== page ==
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Publication numberUS7535321 B1
Publication typeGrant
Application numberUS 11/333,864
Publication dateMay 19, 2009
Filing dateJan 17, 2006
Priority dateJan 17, 2006
Fee statusPaid
Publication number11333864, 333864, US 7535321 B1, US 7535321B1, US-B1-7535321, US7535321 B1, US7535321B1
InventorsMichael J. Degerstrom, Matthew L. Bibee
Original AssigneeXilinx, Inc.
Export CitationBiBTeX, EndNote, RefMan
External Links: USPTO, USPTO Assignment, Espacenet
Method and apparatus for a printed circuit board (PCB) embedded filter
US 7535321 B1
Abstract
A printed circuit board (PCB) embedded filter is utilized to provide a low-pass filter characteristic using minimal lumped circuit elements. Microstrips extend on top layer of the PCB to conductive vias to form a first series connected inductive element, while microstrips extend from conductive vias to conductive vias to form a second series connected inductive element. Shunt capacitance is employed on a lower layer using striplines extending outwardly and symmetrically from conductive vias. An absorption circuit is implemented using microstrips on back layer of the PCB and capacitive plates on inner layers of the PCB. A surface mount resistor may be installed between pads to complete the absorption circuit.
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Claims(20)
1. A filter, comprising:
a printed circuit board (PCB) arranged as a plurality of stacked layers, the plurality of stacked layers including,
a first layer having an input port and an output port and a microstrip coupled between the input port and the output port, the microstrip having a first portion extending from the input port to a first conductive via and a second portion extending from the first conductive via to a second conductive via;
a second layer coupled to the first layer by the first conductive via, the second layer including a first stripline coupled to the first conductive via, the first stripline extending outwardly from the first conductive via along a plane of the second layer; and
a third layer coupled to the first and second layers by the second conductive via, the third layer including an absorbing circuit coupled to the second conductive via.
2. The filter of claim 1, wherein the first portion of the microstrip provides a first characteristic impedance and a first inductance magnitude.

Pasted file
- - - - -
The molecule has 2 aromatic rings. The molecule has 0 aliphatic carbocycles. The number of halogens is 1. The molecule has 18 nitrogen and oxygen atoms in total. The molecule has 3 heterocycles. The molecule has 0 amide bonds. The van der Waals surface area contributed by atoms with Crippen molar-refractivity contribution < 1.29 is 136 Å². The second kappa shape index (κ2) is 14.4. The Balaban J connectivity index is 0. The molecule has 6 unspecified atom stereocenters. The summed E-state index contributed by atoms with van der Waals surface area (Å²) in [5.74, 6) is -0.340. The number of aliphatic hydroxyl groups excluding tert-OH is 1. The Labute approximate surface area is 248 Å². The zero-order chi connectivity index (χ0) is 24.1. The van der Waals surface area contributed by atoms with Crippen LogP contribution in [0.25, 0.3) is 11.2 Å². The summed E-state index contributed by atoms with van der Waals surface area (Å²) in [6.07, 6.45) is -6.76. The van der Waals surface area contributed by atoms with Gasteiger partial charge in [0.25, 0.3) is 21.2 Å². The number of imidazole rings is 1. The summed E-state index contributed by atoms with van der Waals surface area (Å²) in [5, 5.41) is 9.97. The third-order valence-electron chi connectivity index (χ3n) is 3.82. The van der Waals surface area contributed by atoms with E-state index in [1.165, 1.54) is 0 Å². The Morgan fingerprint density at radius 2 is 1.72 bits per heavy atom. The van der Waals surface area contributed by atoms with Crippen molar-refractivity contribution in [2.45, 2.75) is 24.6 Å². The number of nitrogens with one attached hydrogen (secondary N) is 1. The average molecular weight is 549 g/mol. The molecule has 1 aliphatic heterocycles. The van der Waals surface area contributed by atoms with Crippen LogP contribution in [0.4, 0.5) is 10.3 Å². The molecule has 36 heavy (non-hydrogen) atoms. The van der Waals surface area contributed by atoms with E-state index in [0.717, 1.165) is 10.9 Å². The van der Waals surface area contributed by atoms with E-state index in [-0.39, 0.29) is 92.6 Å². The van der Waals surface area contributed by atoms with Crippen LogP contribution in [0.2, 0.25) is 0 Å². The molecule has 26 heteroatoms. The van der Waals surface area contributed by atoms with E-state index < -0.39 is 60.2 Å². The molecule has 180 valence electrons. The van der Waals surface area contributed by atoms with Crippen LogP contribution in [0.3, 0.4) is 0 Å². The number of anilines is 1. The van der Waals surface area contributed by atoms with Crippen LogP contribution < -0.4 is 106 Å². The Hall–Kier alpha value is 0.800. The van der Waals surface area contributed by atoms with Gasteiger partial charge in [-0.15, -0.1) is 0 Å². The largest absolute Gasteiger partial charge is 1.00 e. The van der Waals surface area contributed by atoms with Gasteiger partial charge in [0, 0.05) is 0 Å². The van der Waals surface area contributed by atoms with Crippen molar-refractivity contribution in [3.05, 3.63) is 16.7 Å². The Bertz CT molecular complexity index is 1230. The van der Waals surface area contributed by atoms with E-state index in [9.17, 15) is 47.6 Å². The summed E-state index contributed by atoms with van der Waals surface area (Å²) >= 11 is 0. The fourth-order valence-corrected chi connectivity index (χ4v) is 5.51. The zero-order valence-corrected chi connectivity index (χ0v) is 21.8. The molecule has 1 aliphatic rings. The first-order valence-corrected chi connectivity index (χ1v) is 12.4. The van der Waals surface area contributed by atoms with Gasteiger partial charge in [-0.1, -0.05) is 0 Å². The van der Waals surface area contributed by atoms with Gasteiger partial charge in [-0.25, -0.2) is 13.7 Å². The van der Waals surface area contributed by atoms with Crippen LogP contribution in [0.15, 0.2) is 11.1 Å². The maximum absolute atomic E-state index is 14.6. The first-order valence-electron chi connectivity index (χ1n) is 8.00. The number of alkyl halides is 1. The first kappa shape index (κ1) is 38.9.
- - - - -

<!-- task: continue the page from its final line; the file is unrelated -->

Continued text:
3. The filter of claim 2, wherein a length of the first portion of the microstrip is inversely proportional to the first characteristic impedance and directly proportional to the first inductance magnitude.
4. The filter of claim 1, wherein the second portion of the microstrip provides a second characteristic impedance and a second inductance magnitude.
5. The filter of claim 4, wherein a length of the second portion of the microstrip is inversely proportional to the second characteristic impedance and directly proportional to the second inductance magnitude.
6. The filter of claim 1, further comprising a fourth layer disposed between the first layer and the second layer, the fourth layer providing a ground plane reference for the first and second portions of the microstrip.
7. The filter of claim 1, wherein the second layer further includes a second stripline coupled to the first conductive via, the second stripline being diametrically opposed to the first stripline along the plane of the second layer.
8. The filter of claim 7, wherein the first stripline includes a first plurality of portions, each portion having a different width relative to widths of the other portions.
9. The filter of claim 8, wherein the second stripline includes a second plurality of portions, each second portion having a different width relative to widths of the other second portions.
10. The filter of claim 9, wherein a width of a portion of the first plurality of portions is equal to a width of a corresponding portion of the second plurality of portions.
11. The filter of claim 10, wherein a length of a portion of the first plurality of portions is equal to a length of a corresponding portion of the second plurality of portions.
12. The filter of claim 1, wherein the absorbing circuit comprises: